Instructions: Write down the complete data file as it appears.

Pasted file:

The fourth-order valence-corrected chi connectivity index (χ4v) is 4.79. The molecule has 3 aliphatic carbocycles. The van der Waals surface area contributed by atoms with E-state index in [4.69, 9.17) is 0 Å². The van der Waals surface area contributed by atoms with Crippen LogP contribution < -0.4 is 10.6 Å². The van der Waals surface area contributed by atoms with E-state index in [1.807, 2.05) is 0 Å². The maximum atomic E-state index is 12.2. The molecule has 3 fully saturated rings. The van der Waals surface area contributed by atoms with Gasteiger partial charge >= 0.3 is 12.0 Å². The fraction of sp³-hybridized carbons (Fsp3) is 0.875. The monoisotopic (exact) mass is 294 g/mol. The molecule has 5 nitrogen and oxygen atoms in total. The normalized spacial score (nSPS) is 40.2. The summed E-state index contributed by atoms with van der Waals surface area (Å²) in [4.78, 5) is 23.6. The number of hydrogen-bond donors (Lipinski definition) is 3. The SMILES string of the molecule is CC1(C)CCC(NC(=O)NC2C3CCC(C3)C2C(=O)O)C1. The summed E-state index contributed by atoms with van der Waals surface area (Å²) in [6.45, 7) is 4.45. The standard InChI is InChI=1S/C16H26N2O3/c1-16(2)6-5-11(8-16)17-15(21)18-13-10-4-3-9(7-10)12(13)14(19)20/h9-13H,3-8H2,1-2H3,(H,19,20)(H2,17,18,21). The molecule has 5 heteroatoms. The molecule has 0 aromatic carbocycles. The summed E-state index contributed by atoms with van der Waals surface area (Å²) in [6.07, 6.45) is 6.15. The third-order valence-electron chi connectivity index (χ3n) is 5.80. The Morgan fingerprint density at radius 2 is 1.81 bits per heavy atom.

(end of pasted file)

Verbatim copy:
The fourth-order valence-corrected chi connectivity index (χ4v) is 4.79. The molecule has 3 aliphatic carbocycles. The van der Waals surface area contributed by atoms with E-state index in [4.69, 9.17) is 0 Å². The van der Waals surface area contributed by atoms with Crippen LogP contribution < -0.4 is 10.6 Å². The van der Waals surface area contributed by atoms with E-state index in [1.807, 2.05) is 0 Å². The maximum atomic E-state index is 12.2. The molecule has 3 fully saturated rings. The van der Waals surface area contributed by atoms with Gasteiger partial charge >= 0.3 is 12.0 Å². The fraction of sp³-hybridized carbons (Fsp3) is 0.875. The monoisotopic (exact) mass is 294 g/mol. The molecule has 5 nitrogen and oxygen atoms in total. The normalized spacial score (nSPS) is 40.2. The summed E-state index contributed by atoms with van der Waals surface area (Å²) in [4.78, 5) is 23.6. The number of hydrogen-bond donors (Lipinski definition) is 3. The SMILES string of the molecule is CC1(C)CCC(NC(=O)NC2C3CCC(C3)C2C(=O)O)C1. The summed E-state index contributed by atoms with van der Waals surface area (Å²) in [6.45, 7) is 4.45. The standard InChI is InChI=1S/C16H26N2O3/c1-16(2)6-5-11(8-16)17-15(21)18-13-10-4-3-9(7-10)12(13)14(19)20/h9-13H,3-8H2,1-2H3,(H,19,20)(H2,17,18,21). The molecule has 5 heteroatoms. The molecule has 0 aromatic carbocycles. The summed E-state index contributed by atoms with van der Waals surface area (Å²) in [6.07, 6.45) is 6.15. The third-order valence-electron chi connectivity index (χ3n) is 5.80. The Morgan fingerprint density at radius 2 is 1.81 bits per heavy atom.